Over the past year, we have heard the insurance companies use a new term. It crops up when the discussion turns to ice dam claims. The companies want insureds to “mitigate” the potential for ice dams on their homes. This is especially true for people who had ice dam claims in either 2011 or 2015 or in both years.
Many clients, who incurred severe ice dam damage in the last few years, when advised of the need to “mitigate” future damage to maintain insurance on their homes with a standard insurance company, will tell you that they repaired the damage. And the misinterpretation of the term "mitigation" is at the crux of the conflict between company and client.
To repair damage is a one time solution. To prevent, reduce or mitigate the chance of further damage is another matter. Mitigation and repair are only related because the lack of mitigation can lead to further ice dam related water damage. Insurers want their clients to stop the potential of further ice dam claims by fixing the problem that caused the damage and not just the damage caused by the problem.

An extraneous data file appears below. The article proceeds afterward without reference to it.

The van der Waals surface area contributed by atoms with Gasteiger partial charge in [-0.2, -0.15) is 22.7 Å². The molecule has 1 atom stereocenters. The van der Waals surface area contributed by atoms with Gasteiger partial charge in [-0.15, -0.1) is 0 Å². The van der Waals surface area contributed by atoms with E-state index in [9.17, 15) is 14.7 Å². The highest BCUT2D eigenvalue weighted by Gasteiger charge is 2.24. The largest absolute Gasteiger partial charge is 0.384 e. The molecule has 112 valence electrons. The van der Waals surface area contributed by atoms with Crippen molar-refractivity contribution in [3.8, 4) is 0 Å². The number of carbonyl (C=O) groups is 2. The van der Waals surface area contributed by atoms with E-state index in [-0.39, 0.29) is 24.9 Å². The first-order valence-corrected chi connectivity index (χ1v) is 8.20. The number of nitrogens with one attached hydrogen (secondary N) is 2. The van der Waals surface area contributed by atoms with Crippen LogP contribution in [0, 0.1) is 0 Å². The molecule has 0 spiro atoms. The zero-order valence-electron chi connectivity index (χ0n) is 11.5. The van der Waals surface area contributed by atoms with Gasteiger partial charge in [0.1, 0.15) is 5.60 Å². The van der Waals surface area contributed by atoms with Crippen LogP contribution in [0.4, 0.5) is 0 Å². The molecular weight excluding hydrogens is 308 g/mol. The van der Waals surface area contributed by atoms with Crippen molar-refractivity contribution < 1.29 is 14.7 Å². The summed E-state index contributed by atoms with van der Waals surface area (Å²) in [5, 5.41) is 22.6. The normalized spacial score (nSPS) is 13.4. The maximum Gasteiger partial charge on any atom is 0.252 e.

1.) Replacing the roof with an ice shield layer under the shingles to, at least, 12 feet above the roof edge
2.) Putting insulation between the upper ceiling and the roof of the home to prevent heat from rising into the attic or upper story area.
3.) If neither of those fixes can be done, then have a licensed electrician install heat tape on the roof to melt the ice dams and release the built up water on the roof.
By doing one of these three mitigation techniques, you can prevent further damage to your home in the winter and, more importantly, maintain your home insurance in a standard company at a reasonable premium. Don’t allow continuous losses from a maintenance issue cause you to lose your insurance coverage.
While an independent insurance agent can always find homeowners insurance for a client with multiple losses, the pricing will become very expensive. Mitigate the potential for damage with lead to savings on insurance as well as less headaches due to work continually repairing repetitive damage.